IPv6 Is Not a "Special Feature"

I wrote in the previous post that many network executives resist IPv6 deployment because they cannot find a means to make it profitable. This is a misguided viewpoint, because IPv6 is an infrastructure issue, not an applications issue. There might be important applications in the future that only work with IPv6 (Mobile IPv6 holds a lot of promise here), but for now the case for IPv6 is one of network capabilities: The capability to continue growing when public IPv4 addresses are no longer available, and the capability to communicate with new IPv6 users.

Equipment vendors have a tendency to be misled down this path, too. A number of network products support IPv6 only as an add-on feature or require a purchased license to enable it.

The rationale among vendors is that they’ve sunk a great deal of development money into their IPv6 features and need to recoup the investment. This is just as much a wrong-headed perspective as the network operator who doesn’t want to make his network IPv6 capable unless it can be shown to generate revenue.

Any router manufacturer invests enormous amounts of engineering time and money in developing OSPF and BGP. Yet none of them would consider requiring their customers to purchase a license to enable those protocols; support of the basic IP routing protocols is something their customers expect to get when they buy a router.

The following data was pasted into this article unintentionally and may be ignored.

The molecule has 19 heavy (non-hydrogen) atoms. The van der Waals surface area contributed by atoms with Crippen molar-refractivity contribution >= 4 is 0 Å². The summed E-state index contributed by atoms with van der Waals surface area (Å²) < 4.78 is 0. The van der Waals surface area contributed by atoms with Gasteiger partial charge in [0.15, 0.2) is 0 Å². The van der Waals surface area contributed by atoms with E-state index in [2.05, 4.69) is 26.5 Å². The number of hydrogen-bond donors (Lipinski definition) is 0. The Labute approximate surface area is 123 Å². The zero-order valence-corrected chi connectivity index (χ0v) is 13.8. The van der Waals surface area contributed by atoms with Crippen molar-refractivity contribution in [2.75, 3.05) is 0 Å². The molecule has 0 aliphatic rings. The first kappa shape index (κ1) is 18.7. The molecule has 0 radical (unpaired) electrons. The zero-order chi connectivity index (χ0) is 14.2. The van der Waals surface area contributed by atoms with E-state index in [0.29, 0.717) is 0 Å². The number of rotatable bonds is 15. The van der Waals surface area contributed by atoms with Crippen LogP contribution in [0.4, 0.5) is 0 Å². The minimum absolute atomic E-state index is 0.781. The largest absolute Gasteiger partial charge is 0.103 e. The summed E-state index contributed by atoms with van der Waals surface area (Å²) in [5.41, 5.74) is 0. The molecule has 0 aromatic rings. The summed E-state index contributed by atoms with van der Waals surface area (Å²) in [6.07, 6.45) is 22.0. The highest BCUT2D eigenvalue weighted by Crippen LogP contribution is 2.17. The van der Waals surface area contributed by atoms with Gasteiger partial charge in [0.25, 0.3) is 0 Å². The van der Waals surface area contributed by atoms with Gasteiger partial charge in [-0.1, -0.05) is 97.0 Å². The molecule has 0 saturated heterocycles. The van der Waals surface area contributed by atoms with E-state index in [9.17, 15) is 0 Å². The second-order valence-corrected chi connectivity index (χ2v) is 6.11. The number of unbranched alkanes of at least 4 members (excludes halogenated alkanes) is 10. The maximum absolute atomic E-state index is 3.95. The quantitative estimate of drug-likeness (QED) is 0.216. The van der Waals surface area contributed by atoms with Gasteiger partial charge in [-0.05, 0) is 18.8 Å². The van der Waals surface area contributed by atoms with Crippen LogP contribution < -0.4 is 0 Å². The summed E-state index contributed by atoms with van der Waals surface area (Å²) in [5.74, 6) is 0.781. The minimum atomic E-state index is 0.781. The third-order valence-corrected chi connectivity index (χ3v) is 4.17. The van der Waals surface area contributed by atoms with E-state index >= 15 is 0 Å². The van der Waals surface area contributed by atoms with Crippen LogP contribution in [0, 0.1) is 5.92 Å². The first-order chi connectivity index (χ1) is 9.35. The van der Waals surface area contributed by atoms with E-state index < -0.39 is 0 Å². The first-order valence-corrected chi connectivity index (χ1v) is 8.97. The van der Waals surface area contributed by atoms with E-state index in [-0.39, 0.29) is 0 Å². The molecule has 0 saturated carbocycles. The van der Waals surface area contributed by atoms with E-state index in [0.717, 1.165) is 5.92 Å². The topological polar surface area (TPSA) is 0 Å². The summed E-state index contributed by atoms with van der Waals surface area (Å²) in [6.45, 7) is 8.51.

Similarly, a vendor of network test gear would never charge their customers extra for features that test basic IPv4 capabilities, claiming that they need to justify their development costs. Those costs are built into the product price. Yet in evaluating router testers for a customer recently, I came across a vendor that wanted well over $100,000 for their IPv6 routing protocol test suite. Mind you, that’s not for the tester itself; that’s just for the IPv6 software.

I understand the need to make money where one can. Times are hard.

But IPv6 is not a “special feature” any more than it is an application differentiator. It is a standard part of IP; if you manufacture and sell a product that is IP capable, it should support both IPv4 and IPv6. Microsoft and Apple both certainly understand this, and include IPv6 as a standard part of their modern IP stacks.

Equipment vendors who charge for IPv6 capabilities where they do not charge for comparable IPv4 capabilities are doing more than throwing a speed bump in the way of industry progress. They are running the risk of appearing out of touch with their markets, and they’re setting themselves up for losing business to competitors who better understand what IPv6 means to their customers.


Copyright © 2008 IDG Communications, Inc.

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